1 Osteoarthritis and Cartilage 20 (2012) 330e335 Brief Report Development of the Italian version of the knee injury and osteoarthritis outcome score for patients with knee injuries: cross-cultural adaptation, dimensionality, reliability, and validity M. Monticone y *, S. Ferrante yz, S. Salvaderi y, B. Rocca y, V. Totti x, C.Fotik, G.S. Roi x y Physical Medicine and Rehabilitation Unit, Salvatore Maugeri Foundation, Institute of Care and Research (IRCCS), Scientific Institute of Lissone, Milan, Italy z Neuroengineering and Medical Robotics Laboratory, Bioengineering Department, Politecnico di Milano, Italy x Education & Research Department, Isokinetic Medical Group, Bologna, Italy k Chair of Physical and Rehabilitation Medicine, Tor Vergata University of Rome, Rome, Italy article info summary Article history: Received 8 August 2011 Accepted 1 January 2012 Keywords: KOOS Knee injuries Italian validation Objective: Translating, culturally adapting and validating an Italian version of the Knee injury and Osteoarthritis Outcome Score (KOOS-I) to allow its use with Italian-speaking patients with knee complaints. Design: The KOOS-I was developed by means of forwardebackward translation, a final review by an expert committee, and a test of the pre-final version to establish its correspondence with the original English version. The psychometric testing included analysis of dimensionality using item-scale correlation after correction for overlap, reliability by means of internal consistency (Cronbach s alpha) and testeretest reliability (Intraclass Correlation Coefficients), and construct validity using an a priori hypothesised Pearson correlations with a Numerical Rating Scale (NRS) and the Short-Form 36 Health Survey (SF-36). Results: The questionnaire was administered to 224 subjects with knee injuries and proved to be acceptable. Hypothesised item-to-domain correlations were observed for all of the items. The questionnaire showed good internal consistency (0.782e0.977), and a high level of testeretest reliability (0.850e0.949). Construct validity was supported by the confirmation of the a priori hypothesised correlations. Conclusions: The KOOS outcome measure was successfully translated into Italian, and proved to have good psychometric properties that replicated the results of existing versions. Its use is recommended for clinical and research purposes in patients with knee injuries. Ó 2012 Osteoarthritis Research Society International. Published by Elsevier Ltd. All rights reserved. Introduction Knee complaints include frequently combined damage to bones, cartilage, ligaments and menisci, and often lead to the development of osteoarthritis (OA) 1. Given the epidemiological and clinical burden related to knee complaints 2, it is important that comprehensive outcome measures are used to help clinicians to quantify knee-related disability and the quality of life, improving interventional measures 3. A number of disease-specific measures are available for assessing functional outcomes related to knee dysfunction 4, including the Knee injury and Osteoarthritis Outcome Score (KOOS), a 42-item questionnaire designed to assess patients opinions about their knees and the associated problems 5.Itwas * Address correspondence and reprint requests to: M. Monticone, Via Monsignor Bernasconi 16, Lissone MI, Italy. Tel: ; Fax: address: (M. Monticone). simultaneously developed in 1995 by EM Roos at the Orthopaedic Departments of Lund University (Swedish version) and the University of Vermont (American-English version) 5. The psychometric properties of the original versions have been tested in a wide variety of clinical conditions, and have been found to have satisfactory levels of reliability, validity and responsiveness 3,5. The KOOS has so far been cross-culturally adapted and validated in Singapore-English and Chinese 6, French 7, Persian 8, Dutch 9 and Portuguese 10 ; non-validated translations are available in several other languages 3. No validation trial of an Italian translation of the KOOS has ever been conducted and so, as this limited the ability of Italian clinicians and researchers to share validated outcome data, the aim of this study was to describe the translation, cultural adaptation and validation of an Italian version of this measure in subjects with knee complaints. The KOOS was successfully translated and showed good psychometric properties that replicated the results /$ e see front matter Ó 2012 Osteoarthritis Research Society International. Published by Elsevier Ltd. All rights reserved. doi: /j.joca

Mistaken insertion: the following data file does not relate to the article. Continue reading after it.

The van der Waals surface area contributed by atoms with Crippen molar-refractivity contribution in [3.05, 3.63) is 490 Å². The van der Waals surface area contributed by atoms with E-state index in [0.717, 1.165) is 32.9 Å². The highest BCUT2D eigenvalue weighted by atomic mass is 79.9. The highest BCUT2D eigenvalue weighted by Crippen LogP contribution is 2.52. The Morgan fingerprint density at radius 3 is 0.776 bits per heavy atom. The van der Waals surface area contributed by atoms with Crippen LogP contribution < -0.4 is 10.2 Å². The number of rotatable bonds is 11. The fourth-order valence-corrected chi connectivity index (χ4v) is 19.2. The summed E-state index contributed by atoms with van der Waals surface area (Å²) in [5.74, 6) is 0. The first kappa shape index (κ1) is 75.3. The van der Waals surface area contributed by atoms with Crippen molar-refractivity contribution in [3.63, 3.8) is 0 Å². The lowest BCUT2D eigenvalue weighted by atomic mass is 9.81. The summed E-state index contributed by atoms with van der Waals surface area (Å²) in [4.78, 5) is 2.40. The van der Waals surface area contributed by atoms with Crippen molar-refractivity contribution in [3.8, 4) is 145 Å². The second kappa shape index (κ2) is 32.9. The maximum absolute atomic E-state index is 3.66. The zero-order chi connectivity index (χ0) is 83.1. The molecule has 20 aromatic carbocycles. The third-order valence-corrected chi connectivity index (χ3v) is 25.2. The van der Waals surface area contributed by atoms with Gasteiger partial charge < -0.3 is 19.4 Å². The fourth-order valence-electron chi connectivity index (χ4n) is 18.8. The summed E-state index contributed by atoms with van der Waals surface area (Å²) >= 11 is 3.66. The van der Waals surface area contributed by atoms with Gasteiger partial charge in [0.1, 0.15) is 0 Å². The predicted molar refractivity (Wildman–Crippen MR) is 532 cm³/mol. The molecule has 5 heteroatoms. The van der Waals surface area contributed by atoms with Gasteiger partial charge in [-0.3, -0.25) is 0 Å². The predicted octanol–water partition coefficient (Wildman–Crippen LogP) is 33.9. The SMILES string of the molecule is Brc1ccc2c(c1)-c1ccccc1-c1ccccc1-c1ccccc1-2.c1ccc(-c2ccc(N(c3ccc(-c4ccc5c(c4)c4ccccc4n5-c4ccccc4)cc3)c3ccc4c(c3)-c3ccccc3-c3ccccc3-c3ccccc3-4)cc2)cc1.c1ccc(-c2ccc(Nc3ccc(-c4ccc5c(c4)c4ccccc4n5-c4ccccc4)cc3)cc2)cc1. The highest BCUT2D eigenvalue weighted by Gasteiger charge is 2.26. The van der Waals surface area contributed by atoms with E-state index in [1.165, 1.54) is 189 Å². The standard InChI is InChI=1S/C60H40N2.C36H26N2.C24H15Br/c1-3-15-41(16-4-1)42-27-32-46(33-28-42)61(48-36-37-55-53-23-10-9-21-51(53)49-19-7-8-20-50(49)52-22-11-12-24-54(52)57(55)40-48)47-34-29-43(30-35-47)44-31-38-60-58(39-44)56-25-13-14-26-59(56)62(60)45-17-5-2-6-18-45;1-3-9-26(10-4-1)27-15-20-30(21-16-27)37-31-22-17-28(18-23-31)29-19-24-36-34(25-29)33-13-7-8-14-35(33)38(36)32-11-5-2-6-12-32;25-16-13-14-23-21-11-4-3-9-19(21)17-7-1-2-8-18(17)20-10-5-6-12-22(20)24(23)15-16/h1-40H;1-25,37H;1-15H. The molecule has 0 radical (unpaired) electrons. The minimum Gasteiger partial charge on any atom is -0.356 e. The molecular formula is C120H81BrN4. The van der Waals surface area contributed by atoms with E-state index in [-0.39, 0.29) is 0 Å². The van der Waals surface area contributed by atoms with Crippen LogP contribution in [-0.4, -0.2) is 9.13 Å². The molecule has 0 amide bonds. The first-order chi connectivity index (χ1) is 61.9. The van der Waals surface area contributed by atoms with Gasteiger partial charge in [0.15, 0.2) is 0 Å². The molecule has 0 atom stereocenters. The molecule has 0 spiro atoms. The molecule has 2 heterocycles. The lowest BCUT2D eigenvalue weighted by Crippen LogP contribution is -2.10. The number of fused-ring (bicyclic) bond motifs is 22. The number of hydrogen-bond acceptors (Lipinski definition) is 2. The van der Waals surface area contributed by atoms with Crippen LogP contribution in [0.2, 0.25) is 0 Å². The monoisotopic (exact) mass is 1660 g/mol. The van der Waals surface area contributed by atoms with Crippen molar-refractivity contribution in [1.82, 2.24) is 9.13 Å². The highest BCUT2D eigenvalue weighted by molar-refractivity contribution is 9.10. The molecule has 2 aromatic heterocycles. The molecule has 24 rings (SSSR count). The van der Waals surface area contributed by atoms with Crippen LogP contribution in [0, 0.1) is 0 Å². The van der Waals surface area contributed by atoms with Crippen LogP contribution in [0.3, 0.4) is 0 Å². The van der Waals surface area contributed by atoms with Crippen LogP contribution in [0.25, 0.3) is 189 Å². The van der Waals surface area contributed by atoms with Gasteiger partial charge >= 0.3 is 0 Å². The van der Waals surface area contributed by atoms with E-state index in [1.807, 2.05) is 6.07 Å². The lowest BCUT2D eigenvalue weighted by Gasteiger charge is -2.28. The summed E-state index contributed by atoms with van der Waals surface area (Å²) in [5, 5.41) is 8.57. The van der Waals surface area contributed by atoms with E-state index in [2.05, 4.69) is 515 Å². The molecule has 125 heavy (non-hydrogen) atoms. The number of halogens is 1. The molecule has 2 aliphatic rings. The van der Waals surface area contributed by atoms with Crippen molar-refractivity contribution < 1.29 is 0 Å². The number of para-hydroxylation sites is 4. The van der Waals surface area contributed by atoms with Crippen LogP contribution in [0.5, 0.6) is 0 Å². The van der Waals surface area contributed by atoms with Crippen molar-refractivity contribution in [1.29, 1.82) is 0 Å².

2 M. Monticone et al. / Osteoarthritis and Cartilage 20 (2012) 330e of existing versions. Its use is recommended for clinical and research purposes. Methods The study was approved by the Institutional Review Board of our hospital. The patients gave their written consent to take part. We obtained permission to adapt the original version from Prof. EM Roos. Patients Outpatients referred to our rehabilitation hospital and two affiliated centres were enrolled between June 2010 and May The inclusion criteria were patients with knee complaints (anterior cruciate ligament, meniscus, or combined injuries) diagnosed by an orthopaedic surgeon, an age of at least 18 years, and the ability to read and speak Italian fluently. The exclusion criteria were central or peripheral neurological signs, systemic illness or psychiatric deficits, recent myocardial infarction, cerebrovascular events, or chronic lung or renal diseases. Process of translation and cross-cultural adaptation The working group consisted of three medical doctors, two physiotherapists, a psychologist, and a psychometrician. The process of translation and cross-cultural adaptation of the KOOS followed Beaton s guidelines 11 and involved translating it into Italian (two native Italian speakers compared their versions while keeping the language compatible with a reading age of 14 years), back-translating it into English (done by two bilingual mothertongue English translators who were careful to reflect the same item content as the original), a review of the final version by a bilingual committee of clinicians and psychometric experts, and the testing the pre-final version (50 patients were asked what was meant by each item and the chosen response in order to verify whether the formulation of the items was clear). KOOS-I is reproduced in the Appendix. Outcome measures The KOOS is a 42-item self-administered questionnaire with five subscales: Pain (P), Symptoms (S), Activities of Daily Living (ADL), Sport and Recreation (Sport/Rec) and Knee-related Quality of Life (QoL). A five-point Likert scale ranging from 0 (no problems) to 4 (extreme problems) is used to score each item, and the raw scores of each subscale are separately transformed into a 0e100 scale with 0 indicating the worst problems and 100 indicating no problems 3,5. The Numerical Rating Scale (NRS) is a self-administered measure of the intensity of pain, ranging from 0 (no pain) to 10 (the worst imaginable pain) 12. The Short-Form Health Survey is a 36-item generic selfadministered questionnaire of health status 13. It consists of eight subscales: Physical Functioning (PF), Physical Role (PR), Bodily Pain (BP), General Health (GH), Vitality (VT), Social Functioning (SF), Emotional Role (ER) and Mental Health (MH). The subscales are scored from 0 to 100, with higher scores indicating better health status. We used the Italian version of the SF The patients were given the questionnaires soon after their enrolment into the study. Psychometric scale properties and data analyses Acceptability: The time taken to answer the questionnaire was recorded, the patients were asked about any difficulties that had been encountered, and all of the data were checked for missing or multiple responses. Content analysis: Descriptive statistics were calculated in order to determine floor/ceiling effects, which were considered to be present when more than 15% of the patients received either the lowest or highest possible subscale scores 15. Dimensionality: This was assessed using the correlation between an item and its subscale, which was estimated using a formula proposed by Howard and Forehand 16 as if the item was not in the whole subscale score (i.e., the correlation was corrected for overlap) in order to avoid inflating the item-scale correlation coefficient. Pearson correlation coefficients >0.40 were considered acceptable 8. Reliability: Reliability was tested by means of internal consistency (which can be considered good if the value of Cronbach s alpha is between 0.70 and ) and day 1e7 testeretest stability for each subscale (intraclass coefficient correlation e ICC, with good and excellent reliability being respectively indicated by values of 0.70e0.85 and > ). Validity: Construct validity was assessed by comparing the KOOS-I with the NRS and the subscales of the SF-36. It was hypothesised a priori that: (1) the correlations between the KOOS P and SF-36 BP subscale would be high; (2) the negative correlations between the KOOS subscales and the NRS should be moderate to high; (3) the correlations between the KOOS ADL and Sport/Rec subscales and the SF-36 PF subscale would be high; and (4) the correlations between the KOOS subscales and the SF-36 subscales of Physical Health (PF, PR, BP) would be higher than those between the KOOS subscales and the SF-36 subscales of Mental Health (GH, VT, SF, ER, MH). Pearson correlations: r < 0.30 ¼ low; 0.30 < r < 0.60 ¼ moderate; r > 0.60 ¼ high. We defined the construct validity of the KOOS questionnaire as good if 75% of the hypotheses were confirmed 9,15. The analyses were made using the Italian version of SPSS 19.0 software. Results Subjects The study included 224 subjects (90 females [40.2%] and 134 males [59.8%]) with a mean age of years and a mean body mass index (BMI) of ; 124 (55.4%) were married; 100 (44.6%) were employees, 37 (16.5%) were students and 87 (38.9%) were pensioners; 68 (30.4%) had ACL injuries, 71 (31.7%) meniscal injuries, and 85 (37.9%) combined injuries. The median duration of pain was 6 months. Translation and cross-cultural adaptation The questionnaire was translated into Italian using a process of forwardebackward translation involving four translators. It took 2 months to reach a culturally-adapted version; all of the items were easily translated except four items (P2, S2, Sport/Rec4, and QoL3), but difficulties were overcome by means of careful wording. A further review by experts and testing of the pre-final version (over a period of 2 months) confirmed the work done. Psychometric scale properties Acceptability: All of the questions were well accepted. The questionnaire was completed in min. Only two of the 10,248 items (0.01%) were missing. No multiple answers were found. There were no problems of comprehension.